A trial comparing dovitinib with sorafenib in kidney cancer

Cancer type:

Kidney cancer
Renal cell carcinoma

Status:

Results

Phase:

Phase 3

This trial compared a new drug called dovitinib (pronounced dove-it-in-ib) with sorafenib in people with kidney cancer. The trial was for people with a type of kidney cancer called renal cell cancer that had come back after treatment (recurred). Dovitinib is also called TKI258.

Doctors usually treat kidney cancer that has spread (metastatic renal cell cancer) with biological therapies. But sometimes the cancer starts to grow again. When this happens it is often more difficult to treat and researchers are looking for new treatments to help people in this situation.

Both sorafenib and dovitinib are biological therapies known as cancer growth blockers. They stop signals that cancer cells use to divide and grow.

The aims of this study were

  • To find out if dovitinib is better than sorafenib to treat kidney cancer that had come back
  • To look at the side effects

Summary of results

The trial team found that dovitinib was no better that sorafenib to treat kidney cancer that had come back after previous treatments.

This was a phase 3 trial. It was a randomised trial and recruited 570 people. They were put into 1 of 2 treatment groups and neither they nor their doctor chose which group they were in.

  • 284 people had dovitinib
  • 286 people had sorafenib

After a follow up of just over 11 months, the researchers looked at the average time it took for the cancer to get worse. They found that for both groups it was about 3½ months.

When the researchers looked at the average overall time people lived, they found it was about 11 months for both groups.

The most common serious side effects of dovitinib were

  • Increase in the level of certain type of fat (triglyceride) in the blood
  • Tiredness (fatigue)
  • High blood pressure
  • Diarrhoea

The most common serious side effects of sorafenib were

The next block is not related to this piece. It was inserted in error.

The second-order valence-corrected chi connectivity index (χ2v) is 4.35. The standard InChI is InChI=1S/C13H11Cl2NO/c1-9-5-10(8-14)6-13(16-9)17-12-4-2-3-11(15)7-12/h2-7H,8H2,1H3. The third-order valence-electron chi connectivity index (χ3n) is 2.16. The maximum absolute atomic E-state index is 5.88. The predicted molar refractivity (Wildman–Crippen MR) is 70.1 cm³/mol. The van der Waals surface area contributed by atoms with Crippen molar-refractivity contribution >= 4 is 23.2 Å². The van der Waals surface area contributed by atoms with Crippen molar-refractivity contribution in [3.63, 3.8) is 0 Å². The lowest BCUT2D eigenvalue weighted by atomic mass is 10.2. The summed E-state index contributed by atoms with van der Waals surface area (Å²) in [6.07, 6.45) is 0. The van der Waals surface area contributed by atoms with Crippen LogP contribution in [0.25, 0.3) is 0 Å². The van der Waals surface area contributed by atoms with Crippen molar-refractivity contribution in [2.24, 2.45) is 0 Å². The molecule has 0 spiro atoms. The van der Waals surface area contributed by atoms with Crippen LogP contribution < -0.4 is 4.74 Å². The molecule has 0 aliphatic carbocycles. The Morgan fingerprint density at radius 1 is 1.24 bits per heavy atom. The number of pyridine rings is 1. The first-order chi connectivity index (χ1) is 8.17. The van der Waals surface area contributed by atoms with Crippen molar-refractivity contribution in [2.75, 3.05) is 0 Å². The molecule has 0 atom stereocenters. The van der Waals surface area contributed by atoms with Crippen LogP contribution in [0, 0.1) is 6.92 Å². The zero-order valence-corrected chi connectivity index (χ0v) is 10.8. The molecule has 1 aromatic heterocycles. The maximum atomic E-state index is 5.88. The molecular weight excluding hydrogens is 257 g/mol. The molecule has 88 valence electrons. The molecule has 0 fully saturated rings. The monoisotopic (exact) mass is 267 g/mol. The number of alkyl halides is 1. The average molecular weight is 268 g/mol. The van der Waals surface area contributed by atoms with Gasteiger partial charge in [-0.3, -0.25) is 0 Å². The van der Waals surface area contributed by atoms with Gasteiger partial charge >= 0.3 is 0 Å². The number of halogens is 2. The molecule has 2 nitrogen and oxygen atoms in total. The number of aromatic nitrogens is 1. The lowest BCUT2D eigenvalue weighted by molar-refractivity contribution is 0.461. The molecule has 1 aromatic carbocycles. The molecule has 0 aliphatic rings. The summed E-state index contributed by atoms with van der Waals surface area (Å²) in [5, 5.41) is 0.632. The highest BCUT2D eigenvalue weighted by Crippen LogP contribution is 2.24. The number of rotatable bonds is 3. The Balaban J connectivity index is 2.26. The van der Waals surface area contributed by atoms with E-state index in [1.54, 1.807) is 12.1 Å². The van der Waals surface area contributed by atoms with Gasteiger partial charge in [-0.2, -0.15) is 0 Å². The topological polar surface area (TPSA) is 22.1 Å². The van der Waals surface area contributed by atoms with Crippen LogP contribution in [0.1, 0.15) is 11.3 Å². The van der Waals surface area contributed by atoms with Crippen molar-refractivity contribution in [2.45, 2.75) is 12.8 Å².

• High blood pressure
  • Tiredness (fatigue)
  • Shortness of breath
  • Numbness, tingling and pain in the hands and feet

The trial team concluded that dovitinib did work for people with kidney cancer that had come back after previous treatment, but it wasn’t any better than sorafenib.

We have based this summary on information from the team who ran the trial. The information they sent us has been reviewed by independent specialists (peer reviewed) and published in a medical journal. The figures we quote above were provided by the trial team. We have not analysed the data ourselves.

Recruitment start:

Recruitment end:

How to join a clinical trial

Please note: In order to join a trial you will need to discuss it with your doctor, unless otherwise specified.

Please note - unless we state otherwise in the summary, you need to talk to your doctor about joining a trial.

Chief Investigator

Dr Paul Nathan

Supported by

Novartis
NIHR Clinical Research Network: Cancer

Questions about cancer? Contact our information nurses

Freephone 0808 800 4040

Last review date

CRUK internal database number:

Oracle 9114

Please note - unless we state otherwise in the summary, you need to talk to your doctor about joining a trial.

Wendy took part in a new trial studying the possible side effect of hearing loss

A picture of Wendy

"I was delighted to take part in a clinical trial as it has the potential to really help others in the future.”

Last reviewed:

Rate this page:

No votes yet
Thank you!
We've recently made some changes to the site, tell us what you think

Share this page